I supported those efforts, joining over 400 of my colleagues in approving an additional $978 million for Persian Gulf related operations.
. . . [B]y waiting until this later hour, we have rendered ourselves extraneous to any positive policy role, unless we are prepared to try to force a change in the position taken by the United Nations.[20]
This admission highlights Congress's odd treatment of the War Powers Resolution. The weeks of late summer and early autumn of 1990 showed Congress wrangling over reporting and timing procedure, and delaying debate on the tough substantive issues surrounding the invasion of Kuwait. Rather than promoting consultation, the War Powers Resolution helped to delay and inhibit debate and decision. Perhaps Congress might have found a way to push a final decision to January without recourse to the War Powers Resolution. But the ability to find some other strategy of delay does not excuse the current one. This episode illustrates the larger theme--the history of the War Powers Resolution has not been just one of surprises or consequences unintended by its framers. Congress has purposely used the resolution to offer the show of debate and deliberation, while avoiding engagement with substantive policy. This is not simply a question of political adaptation. It is a clear demonstration of constitutional abdication.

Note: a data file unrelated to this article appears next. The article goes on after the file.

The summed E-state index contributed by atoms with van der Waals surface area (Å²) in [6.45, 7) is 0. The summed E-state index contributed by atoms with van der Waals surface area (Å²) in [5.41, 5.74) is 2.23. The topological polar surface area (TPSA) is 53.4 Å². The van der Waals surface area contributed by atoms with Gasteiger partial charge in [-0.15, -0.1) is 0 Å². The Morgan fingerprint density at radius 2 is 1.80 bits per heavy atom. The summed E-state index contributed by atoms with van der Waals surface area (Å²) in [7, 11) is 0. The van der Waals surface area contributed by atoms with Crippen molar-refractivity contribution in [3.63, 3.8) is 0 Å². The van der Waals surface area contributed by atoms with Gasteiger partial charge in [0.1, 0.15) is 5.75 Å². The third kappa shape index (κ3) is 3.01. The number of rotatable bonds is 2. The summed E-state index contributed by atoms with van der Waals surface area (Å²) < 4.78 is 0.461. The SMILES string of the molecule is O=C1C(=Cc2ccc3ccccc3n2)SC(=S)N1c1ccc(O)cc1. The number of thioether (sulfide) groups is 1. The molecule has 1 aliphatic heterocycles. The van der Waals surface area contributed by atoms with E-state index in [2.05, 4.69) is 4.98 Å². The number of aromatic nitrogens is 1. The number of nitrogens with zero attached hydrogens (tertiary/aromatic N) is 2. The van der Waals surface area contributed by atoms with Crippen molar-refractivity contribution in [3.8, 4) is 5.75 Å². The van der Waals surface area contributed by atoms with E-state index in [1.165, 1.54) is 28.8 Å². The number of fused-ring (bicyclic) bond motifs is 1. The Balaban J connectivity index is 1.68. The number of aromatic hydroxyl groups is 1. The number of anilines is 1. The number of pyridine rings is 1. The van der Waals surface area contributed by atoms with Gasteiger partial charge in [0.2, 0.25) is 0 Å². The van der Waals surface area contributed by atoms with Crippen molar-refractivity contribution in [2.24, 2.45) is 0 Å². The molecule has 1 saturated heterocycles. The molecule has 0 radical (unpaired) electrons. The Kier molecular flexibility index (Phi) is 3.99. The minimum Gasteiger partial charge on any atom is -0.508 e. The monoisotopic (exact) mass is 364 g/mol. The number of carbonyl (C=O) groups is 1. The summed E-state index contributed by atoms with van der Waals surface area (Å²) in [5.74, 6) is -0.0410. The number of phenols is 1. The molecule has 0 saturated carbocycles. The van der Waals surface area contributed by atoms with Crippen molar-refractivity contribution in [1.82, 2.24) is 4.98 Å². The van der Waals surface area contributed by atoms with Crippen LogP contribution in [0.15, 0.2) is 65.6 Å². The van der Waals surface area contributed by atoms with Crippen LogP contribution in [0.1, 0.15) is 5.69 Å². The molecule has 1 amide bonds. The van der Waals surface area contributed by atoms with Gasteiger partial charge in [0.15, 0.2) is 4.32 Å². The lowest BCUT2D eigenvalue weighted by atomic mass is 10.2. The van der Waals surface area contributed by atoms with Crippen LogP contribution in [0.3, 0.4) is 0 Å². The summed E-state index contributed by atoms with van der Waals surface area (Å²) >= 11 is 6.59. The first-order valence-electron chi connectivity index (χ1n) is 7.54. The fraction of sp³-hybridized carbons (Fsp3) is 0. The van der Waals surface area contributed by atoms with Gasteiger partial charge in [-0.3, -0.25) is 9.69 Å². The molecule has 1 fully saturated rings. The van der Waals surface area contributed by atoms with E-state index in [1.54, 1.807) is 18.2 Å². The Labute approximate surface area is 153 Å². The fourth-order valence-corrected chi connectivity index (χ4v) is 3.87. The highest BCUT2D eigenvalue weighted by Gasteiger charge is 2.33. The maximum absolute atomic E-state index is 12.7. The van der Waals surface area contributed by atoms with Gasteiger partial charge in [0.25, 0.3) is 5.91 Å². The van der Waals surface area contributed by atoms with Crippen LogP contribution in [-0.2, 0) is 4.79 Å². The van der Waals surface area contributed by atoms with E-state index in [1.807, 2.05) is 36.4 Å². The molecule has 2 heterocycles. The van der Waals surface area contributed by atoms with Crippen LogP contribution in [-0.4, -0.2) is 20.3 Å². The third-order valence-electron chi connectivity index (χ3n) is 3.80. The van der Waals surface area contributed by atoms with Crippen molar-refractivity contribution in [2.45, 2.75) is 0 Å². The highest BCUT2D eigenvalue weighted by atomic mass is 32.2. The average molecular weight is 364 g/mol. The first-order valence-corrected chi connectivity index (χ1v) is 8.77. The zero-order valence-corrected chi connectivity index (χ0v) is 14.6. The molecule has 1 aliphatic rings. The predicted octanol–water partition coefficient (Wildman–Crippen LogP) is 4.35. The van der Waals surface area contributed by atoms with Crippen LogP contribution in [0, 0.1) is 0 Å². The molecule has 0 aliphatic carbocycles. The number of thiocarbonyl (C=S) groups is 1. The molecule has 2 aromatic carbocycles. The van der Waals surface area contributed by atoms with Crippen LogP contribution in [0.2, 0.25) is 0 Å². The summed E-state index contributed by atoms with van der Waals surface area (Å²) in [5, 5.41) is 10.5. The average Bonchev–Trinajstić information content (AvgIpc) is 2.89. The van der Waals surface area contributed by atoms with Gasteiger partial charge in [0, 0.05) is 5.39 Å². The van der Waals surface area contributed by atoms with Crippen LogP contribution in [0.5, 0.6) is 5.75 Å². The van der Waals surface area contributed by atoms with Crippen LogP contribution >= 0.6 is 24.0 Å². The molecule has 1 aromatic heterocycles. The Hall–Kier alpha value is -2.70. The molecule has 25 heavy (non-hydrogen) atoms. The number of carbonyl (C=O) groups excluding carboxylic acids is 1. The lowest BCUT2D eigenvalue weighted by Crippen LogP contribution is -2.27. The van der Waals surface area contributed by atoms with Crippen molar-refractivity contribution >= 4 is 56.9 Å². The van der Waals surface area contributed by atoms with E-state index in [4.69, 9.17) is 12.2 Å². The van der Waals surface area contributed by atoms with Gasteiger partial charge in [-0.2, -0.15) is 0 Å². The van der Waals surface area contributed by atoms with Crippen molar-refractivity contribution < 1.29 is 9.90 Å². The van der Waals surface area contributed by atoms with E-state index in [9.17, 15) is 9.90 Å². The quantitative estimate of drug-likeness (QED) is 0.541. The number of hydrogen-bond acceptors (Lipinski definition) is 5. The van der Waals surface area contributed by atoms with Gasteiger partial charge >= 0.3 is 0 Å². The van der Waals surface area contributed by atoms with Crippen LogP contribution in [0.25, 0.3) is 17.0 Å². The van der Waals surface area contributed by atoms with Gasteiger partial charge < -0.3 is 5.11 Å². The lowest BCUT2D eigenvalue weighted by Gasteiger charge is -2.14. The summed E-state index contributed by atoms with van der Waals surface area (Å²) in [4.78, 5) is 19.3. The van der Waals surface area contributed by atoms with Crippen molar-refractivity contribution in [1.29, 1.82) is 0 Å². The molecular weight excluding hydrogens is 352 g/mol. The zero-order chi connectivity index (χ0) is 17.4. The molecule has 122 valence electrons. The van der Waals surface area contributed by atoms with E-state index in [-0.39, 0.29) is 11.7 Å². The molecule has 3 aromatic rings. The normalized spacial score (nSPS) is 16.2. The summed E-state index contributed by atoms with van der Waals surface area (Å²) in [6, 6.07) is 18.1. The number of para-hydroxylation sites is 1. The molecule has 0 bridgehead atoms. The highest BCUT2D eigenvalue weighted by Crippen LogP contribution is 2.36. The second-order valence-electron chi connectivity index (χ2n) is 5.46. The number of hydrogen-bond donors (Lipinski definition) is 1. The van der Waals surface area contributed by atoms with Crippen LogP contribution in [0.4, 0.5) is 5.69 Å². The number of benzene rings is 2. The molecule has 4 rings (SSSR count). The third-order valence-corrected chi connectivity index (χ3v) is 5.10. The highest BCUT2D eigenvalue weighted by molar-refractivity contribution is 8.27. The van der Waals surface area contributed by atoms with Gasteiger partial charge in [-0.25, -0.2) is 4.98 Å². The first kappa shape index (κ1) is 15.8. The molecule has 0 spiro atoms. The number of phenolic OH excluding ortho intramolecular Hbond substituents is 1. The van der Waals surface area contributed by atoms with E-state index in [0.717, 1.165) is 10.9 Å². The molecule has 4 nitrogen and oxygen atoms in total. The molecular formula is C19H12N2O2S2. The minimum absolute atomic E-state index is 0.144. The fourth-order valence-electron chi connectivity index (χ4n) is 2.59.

Kosovo, 1999: Authorize? Declare? Withdraw? Limit?

The Dayton Accords signed in December 1995 began a process that saw more than 16,000 US military troops stationed in Bosnia by the end of 1996. In the years that followed, Congress was not shy in its criticism and condemnation of Serbian repression in Kosovo. During 1998, the House and Senate passed resolutions condemning Serbian police actions in Kosovo, and passed a "sense of the Congress" resolution stating that Slobodan Milosevic was a war crimes suspect. Further, Congress sought to both involve itself in the ongoing process of peacekeeping and to keep some form of check upon the President. An amendment to a defense appropriations bill passed in late July barred funding for further deployment of US troops "unless the President certifies in a report to Congress that such a military presence is in the national security interest of the United States."[21] In September, a concurrent resolution was passed that called upon the President to "work with Congress to draft legislation and regulations" to provide monetary compensation for ethnic Albanian victims from Yugoslavian assets frozen in the United States.[22]